One of the most interesting things about the IndieCade East conference is that it takes place in [a] museum. I’m always fascinated by how the placement of video games in museum spaces changes their meaning and context. The Museum of the Moving Image is open for regular business during the run of the festival, and festival organizers work hard to make sure that there is enough space that not only can dedicated festival-goers see the event, but the regular public in New York City can see some of it too. As a result it provides a unique opportunity to watch people play indie video games in a public space. I played a lot of games at the show, but watching other people play games was more interesting.
Kickstarter, Greenlight, Early Access, pre-alpha, alpha previews, closed betas, open betas, demos, full release! Post-release, DLC, expansions, mods, third-party utilities and patches, hell, even subscriptions, pay to play, free to play and voluntary donations… gaming evidently isn’t like any other medium. But we all knew that anyway, and that’s kind of why we love it.
Once, when I was teaching, I brought the original BioShock into the classroom to show it off to students. We plugged the 360 into a big projector and played it large. I handed the controller to a student and let him play around.
I was kind of fascinated by the response.
I’ve been awfully positive on Tap-Repeatedly lately, mostly just writing little blurbs about indie games I have enjoyed. I have more of those! But first a digression while I download an Android/iPhone game called Transformers Legends, and then rant about it.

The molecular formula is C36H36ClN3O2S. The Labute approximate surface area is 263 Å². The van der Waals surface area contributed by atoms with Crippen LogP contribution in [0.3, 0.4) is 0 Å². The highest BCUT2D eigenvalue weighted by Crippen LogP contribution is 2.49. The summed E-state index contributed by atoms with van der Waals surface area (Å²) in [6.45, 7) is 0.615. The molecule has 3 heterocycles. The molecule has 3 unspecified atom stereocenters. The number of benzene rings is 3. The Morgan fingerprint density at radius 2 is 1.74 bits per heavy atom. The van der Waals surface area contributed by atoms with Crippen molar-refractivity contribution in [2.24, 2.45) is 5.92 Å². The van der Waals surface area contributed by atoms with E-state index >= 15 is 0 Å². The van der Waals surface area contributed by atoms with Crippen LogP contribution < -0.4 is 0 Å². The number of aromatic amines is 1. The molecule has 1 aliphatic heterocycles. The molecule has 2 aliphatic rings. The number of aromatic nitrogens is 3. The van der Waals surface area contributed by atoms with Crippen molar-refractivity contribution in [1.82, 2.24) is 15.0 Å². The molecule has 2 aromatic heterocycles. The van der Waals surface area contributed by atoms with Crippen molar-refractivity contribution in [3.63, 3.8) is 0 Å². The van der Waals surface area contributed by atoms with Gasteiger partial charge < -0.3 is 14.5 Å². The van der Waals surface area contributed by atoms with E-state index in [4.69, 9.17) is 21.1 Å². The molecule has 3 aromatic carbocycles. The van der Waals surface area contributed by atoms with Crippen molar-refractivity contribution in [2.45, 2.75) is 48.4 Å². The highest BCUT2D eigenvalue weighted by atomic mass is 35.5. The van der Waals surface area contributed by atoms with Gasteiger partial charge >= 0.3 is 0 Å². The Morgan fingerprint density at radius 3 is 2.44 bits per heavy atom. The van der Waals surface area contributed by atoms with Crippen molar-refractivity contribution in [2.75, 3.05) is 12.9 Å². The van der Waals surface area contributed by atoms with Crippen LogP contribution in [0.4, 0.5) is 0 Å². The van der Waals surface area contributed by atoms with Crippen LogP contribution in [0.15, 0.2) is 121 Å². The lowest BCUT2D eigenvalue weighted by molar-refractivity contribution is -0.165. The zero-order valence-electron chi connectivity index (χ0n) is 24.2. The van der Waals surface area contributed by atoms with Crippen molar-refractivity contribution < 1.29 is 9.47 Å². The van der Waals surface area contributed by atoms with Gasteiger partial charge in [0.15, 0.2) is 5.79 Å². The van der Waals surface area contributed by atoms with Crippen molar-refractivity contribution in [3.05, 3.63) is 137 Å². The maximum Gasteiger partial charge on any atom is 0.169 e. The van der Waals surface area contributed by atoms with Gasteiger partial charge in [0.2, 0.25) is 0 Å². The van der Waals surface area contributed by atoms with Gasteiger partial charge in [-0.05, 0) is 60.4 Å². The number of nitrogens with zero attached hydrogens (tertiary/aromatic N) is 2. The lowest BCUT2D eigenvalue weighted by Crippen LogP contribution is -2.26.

We don’t usually bother with news around here, but sometimes it’s News and deserves a remark.
The Industry said a collective “whoa” on Friday when it learned that John Carmack, programming megamind and id Software co-founder, creator of Doom and Quake and Rage, has left the company he built. Several months ago Carmack took on a new role as Chief Technology Officer at Oculus VR – they of the eventual Oculus Rift headset – and it’s on this role that he is going to focus his attention.
Or, XCOM: Enemy GETS TO MOVE DURING MY TURN
Or, XCOM: Enemy CAN BE HEADSHOT OUT OF SIGHT THROUGH A CAR WITH AN 88% CHANCE TO HIT
Or, XCOM: Enemy IS LESS DANGEROUS THAN MY OWN PANICKED SOLDIERS
“No,” is my guess.
I’m as guilty as the next fan of speculating unfairly about things, though I’ve tried – hard – to withhold judgment on Eidos Montreal’s upcoming Thief. It hasn’t been easy, and I haven’t been wholly successful. But I remind myself that this studio also gave us the workmanlike but excellent Deus Ex: Human Revolution, and I feel a little better. “Teams” and “studios” aren’t the same thing, though, and so far there’s been little evidence that the development team behind Thief understands the franchise they’re working with to the degree that the Deus Ex folks understood theirs.